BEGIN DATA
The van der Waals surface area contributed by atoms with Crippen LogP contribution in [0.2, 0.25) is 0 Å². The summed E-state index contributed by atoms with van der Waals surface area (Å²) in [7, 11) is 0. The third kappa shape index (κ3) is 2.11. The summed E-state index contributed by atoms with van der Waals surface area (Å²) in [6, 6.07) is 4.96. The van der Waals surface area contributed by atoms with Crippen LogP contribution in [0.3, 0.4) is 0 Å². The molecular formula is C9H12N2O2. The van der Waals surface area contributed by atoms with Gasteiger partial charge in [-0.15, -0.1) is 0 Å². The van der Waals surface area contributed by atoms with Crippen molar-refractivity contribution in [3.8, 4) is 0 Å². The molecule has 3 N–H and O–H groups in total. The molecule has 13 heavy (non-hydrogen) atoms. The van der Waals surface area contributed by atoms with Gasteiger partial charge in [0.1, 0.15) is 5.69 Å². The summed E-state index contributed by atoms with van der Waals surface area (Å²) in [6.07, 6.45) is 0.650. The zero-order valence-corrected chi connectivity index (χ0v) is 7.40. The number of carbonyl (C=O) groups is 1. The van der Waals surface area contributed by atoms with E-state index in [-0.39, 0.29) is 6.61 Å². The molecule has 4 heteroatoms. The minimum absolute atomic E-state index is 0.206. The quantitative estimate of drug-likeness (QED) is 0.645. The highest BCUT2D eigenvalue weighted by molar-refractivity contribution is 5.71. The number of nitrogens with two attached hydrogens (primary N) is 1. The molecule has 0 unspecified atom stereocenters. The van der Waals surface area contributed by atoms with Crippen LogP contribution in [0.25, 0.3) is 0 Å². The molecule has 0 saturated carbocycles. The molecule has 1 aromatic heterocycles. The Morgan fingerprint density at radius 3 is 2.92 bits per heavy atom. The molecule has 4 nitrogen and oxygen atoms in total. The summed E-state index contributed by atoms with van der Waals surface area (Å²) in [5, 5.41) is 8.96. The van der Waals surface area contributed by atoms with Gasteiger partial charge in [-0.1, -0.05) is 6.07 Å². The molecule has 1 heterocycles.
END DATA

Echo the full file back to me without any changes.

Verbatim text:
The van der Waals surface area contributed by atoms with Crippen LogP contribution in [0.2, 0.25) is 0 Å². The summed E-state index contributed by atoms with van der Waals surface area (Å²) in [7, 11) is 0. The third kappa shape index (κ3) is 2.11. The summed E-state index contributed by atoms with van der Waals surface area (Å²) in [6, 6.07) is 4.96. The van der Waals surface area contributed by atoms with Crippen LogP contribution in [0.3, 0.4) is 0 Å². The molecular formula is C9H12N2O2. The van der Waals surface area contributed by atoms with Gasteiger partial charge in [-0.15, -0.1) is 0 Å². The van der Waals surface area contributed by atoms with Crippen molar-refractivity contribution in [3.8, 4) is 0 Å². The molecule has 3 N–H and O–H groups in total. The molecule has 13 heavy (non-hydrogen) atoms. The van der Waals surface area contributed by atoms with Gasteiger partial charge in [0.1, 0.15) is 5.69 Å². The summed E-state index contributed by atoms with van der Waals surface area (Å²) in [6.07, 6.45) is 0.650. The zero-order valence-corrected chi connectivity index (χ0v) is 7.40. The number of carbonyl (C=O) groups is 1. The van der Waals surface area contributed by atoms with E-state index in [-0.39, 0.29) is 6.61 Å². The molecule has 4 heteroatoms. The minimum absolute atomic E-state index is 0.206. The quantitative estimate of drug-likeness (QED) is 0.645. The highest BCUT2D eigenvalue weighted by molar-refractivity contribution is 5.71. The number of nitrogens with two attached hydrogens (primary N) is 1. The molecule has 0 unspecified atom stereocenters. The van der Waals surface area contributed by atoms with Crippen LogP contribution in [0.25, 0.3) is 0 Å². The molecule has 0 saturated carbocycles. The molecule has 1 aromatic heterocycles. The Morgan fingerprint density at radius 3 is 2.92 bits per heavy atom. The molecule has 4 nitrogen and oxygen atoms in total. The summed E-state index contributed by atoms with van der Waals surface area (Å²) in [5, 5.41) is 8.96. The van der Waals surface area contributed by atoms with Gasteiger partial charge in [-0.1, -0.05) is 6.07 Å². The molecule has 1 heterocycles.